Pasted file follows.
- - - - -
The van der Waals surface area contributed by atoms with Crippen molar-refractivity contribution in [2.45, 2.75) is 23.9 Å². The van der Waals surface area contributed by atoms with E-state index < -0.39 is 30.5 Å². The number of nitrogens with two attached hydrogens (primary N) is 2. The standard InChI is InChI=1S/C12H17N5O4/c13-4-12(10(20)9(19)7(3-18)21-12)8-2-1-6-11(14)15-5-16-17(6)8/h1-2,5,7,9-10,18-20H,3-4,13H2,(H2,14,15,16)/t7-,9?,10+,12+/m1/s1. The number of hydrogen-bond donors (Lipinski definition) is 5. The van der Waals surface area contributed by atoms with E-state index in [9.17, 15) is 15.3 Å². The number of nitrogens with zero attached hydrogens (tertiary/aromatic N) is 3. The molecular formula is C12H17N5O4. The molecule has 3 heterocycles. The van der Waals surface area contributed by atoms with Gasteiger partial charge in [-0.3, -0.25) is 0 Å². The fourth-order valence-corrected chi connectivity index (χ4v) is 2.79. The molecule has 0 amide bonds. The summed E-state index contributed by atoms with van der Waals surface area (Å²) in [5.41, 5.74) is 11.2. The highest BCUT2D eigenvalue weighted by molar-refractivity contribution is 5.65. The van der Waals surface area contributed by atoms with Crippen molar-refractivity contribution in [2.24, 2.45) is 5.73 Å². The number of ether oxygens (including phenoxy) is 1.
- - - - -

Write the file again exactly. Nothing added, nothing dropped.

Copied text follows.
The van der Waals surface area contributed by atoms with Crippen molar-refractivity contribution in [2.45, 2.75) is 23.9 Å². The van der Waals surface area contributed by atoms with E-state index < -0.39 is 30.5 Å². The number of nitrogens with two attached hydrogens (primary N) is 2. The standard InChI is InChI=1S/C12H17N5O4/c13-4-12(10(20)9(19)7(3-18)21-12)8-2-1-6-11(14)15-5-16-17(6)8/h1-2,5,7,9-10,18-20H,3-4,13H2,(H2,14,15,16)/t7-,9?,10+,12+/m1/s1. The number of hydrogen-bond donors (Lipinski definition) is 5. The van der Waals surface area contributed by atoms with E-state index in [9.17, 15) is 15.3 Å². The number of nitrogens with zero attached hydrogens (tertiary/aromatic N) is 3. The molecular formula is C12H17N5O4. The molecule has 3 heterocycles. The van der Waals surface area contributed by atoms with Gasteiger partial charge in [-0.3, -0.25) is 0 Å². The fourth-order valence-corrected chi connectivity index (χ4v) is 2.79. The molecule has 0 amide bonds. The summed E-state index contributed by atoms with van der Waals surface area (Å²) in [5.41, 5.74) is 11.2. The highest BCUT2D eigenvalue weighted by molar-refractivity contribution is 5.65. The van der Waals surface area contributed by atoms with Crippen molar-refractivity contribution in [2.24, 2.45) is 5.73 Å². The number of ether oxygens (including phenoxy) is 1.